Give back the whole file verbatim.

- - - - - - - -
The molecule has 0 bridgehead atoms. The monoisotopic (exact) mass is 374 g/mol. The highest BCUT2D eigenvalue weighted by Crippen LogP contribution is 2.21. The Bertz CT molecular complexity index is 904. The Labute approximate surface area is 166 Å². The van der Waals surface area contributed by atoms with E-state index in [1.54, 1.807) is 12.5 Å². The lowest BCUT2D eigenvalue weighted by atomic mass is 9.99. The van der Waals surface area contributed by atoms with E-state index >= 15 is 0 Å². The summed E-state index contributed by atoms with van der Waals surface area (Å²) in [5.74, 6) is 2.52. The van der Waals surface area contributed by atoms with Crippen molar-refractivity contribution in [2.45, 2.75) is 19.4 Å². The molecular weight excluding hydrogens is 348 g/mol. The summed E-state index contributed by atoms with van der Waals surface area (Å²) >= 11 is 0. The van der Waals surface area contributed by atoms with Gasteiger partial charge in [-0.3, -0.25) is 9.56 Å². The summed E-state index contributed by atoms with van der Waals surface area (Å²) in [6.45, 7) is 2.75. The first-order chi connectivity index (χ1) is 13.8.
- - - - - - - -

The molecule has 0 bridgehead atoms. The monoisotopic (exact) mass is 374 g/mol. The highest BCUT2D eigenvalue weighted by Crippen LogP contribution is 2.21. The Bertz CT molecular complexity index is 904. The Labute approximate surface area is 166 Å². The van der Waals surface area contributed by atoms with E-state index in [1.54, 1.807) is 12.5 Å². The lowest BCUT2D eigenvalue weighted by atomic mass is 9.99. The van der Waals surface area contributed by atoms with E-state index >= 15 is 0 Å². The summed E-state index contributed by atoms with van der Waals surface area (Å²) in [5.74, 6) is 2.52. The van der Waals surface area contributed by atoms with Crippen molar-refractivity contribution in [2.45, 2.75) is 19.4 Å². The molecular weight excluding hydrogens is 348 g/mol. The summed E-state index contributed by atoms with van der Waals surface area (Å²) >= 11 is 0. The van der Waals surface area contributed by atoms with Gasteiger partial charge in [-0.3, -0.25) is 9.56 Å². The summed E-state index contributed by atoms with van der Waals surface area (Å²) in [6.45, 7) is 2.75. The first-order chi connectivity index (χ1) is 13.8.